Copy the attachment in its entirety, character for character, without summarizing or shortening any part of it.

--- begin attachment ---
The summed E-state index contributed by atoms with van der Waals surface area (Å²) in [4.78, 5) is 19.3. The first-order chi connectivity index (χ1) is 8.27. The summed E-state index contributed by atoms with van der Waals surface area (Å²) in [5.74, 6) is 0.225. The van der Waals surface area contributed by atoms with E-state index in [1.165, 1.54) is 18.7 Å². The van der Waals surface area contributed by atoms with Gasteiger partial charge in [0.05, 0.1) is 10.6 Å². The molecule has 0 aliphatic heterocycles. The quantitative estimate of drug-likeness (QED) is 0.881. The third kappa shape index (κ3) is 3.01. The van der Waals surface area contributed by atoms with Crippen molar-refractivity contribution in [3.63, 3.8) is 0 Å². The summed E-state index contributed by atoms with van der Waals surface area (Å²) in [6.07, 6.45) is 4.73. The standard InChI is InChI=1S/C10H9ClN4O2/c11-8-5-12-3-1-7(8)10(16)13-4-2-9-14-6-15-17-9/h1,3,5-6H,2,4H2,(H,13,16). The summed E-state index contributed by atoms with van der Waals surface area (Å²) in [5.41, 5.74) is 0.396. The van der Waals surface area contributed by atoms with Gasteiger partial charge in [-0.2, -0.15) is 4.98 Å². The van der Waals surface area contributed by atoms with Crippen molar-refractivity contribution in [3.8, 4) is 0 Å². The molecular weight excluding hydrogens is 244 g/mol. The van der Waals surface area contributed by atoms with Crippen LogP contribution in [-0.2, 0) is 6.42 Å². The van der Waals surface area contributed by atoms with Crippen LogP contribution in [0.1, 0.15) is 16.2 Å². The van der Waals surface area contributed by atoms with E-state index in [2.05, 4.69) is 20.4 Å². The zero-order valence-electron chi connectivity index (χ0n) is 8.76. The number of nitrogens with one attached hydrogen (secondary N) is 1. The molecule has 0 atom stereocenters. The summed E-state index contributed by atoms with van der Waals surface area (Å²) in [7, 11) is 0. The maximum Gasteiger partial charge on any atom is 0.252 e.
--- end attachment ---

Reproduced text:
The summed E-state index contributed by atoms with van der Waals surface area (Å²) in [4.78, 5) is 19.3. The first-order chi connectivity index (χ1) is 8.27. The summed E-state index contributed by atoms with van der Waals surface area (Å²) in [5.74, 6) is 0.225. The van der Waals surface area contributed by atoms with E-state index in [1.165, 1.54) is 18.7 Å². The van der Waals surface area contributed by atoms with Gasteiger partial charge in [0.05, 0.1) is 10.6 Å². The molecule has 0 aliphatic heterocycles. The quantitative estimate of drug-likeness (QED) is 0.881. The third kappa shape index (κ3) is 3.01. The van der Waals surface area contributed by atoms with Crippen molar-refractivity contribution in [3.63, 3.8) is 0 Å². The summed E-state index contributed by atoms with van der Waals surface area (Å²) in [6.07, 6.45) is 4.73. The standard InChI is InChI=1S/C10H9ClN4O2/c11-8-5-12-3-1-7(8)10(16)13-4-2-9-14-6-15-17-9/h1,3,5-6H,2,4H2,(H,13,16). The summed E-state index contributed by atoms with van der Waals surface area (Å²) in [5.41, 5.74) is 0.396. The van der Waals surface area contributed by atoms with Gasteiger partial charge in [-0.2, -0.15) is 4.98 Å². The van der Waals surface area contributed by atoms with Crippen molar-refractivity contribution in [3.8, 4) is 0 Å². The molecular weight excluding hydrogens is 244 g/mol. The van der Waals surface area contributed by atoms with Crippen LogP contribution in [-0.2, 0) is 6.42 Å². The van der Waals surface area contributed by atoms with Crippen LogP contribution in [0.1, 0.15) is 16.2 Å². The van der Waals surface area contributed by atoms with E-state index in [2.05, 4.69) is 20.4 Å². The zero-order valence-electron chi connectivity index (χ0n) is 8.76. The number of nitrogens with one attached hydrogen (secondary N) is 1. The molecule has 0 atom stereocenters. The summed E-state index contributed by atoms with van der Waals surface area (Å²) in [7, 11) is 0. The maximum Gasteiger partial charge on any atom is 0.252 e.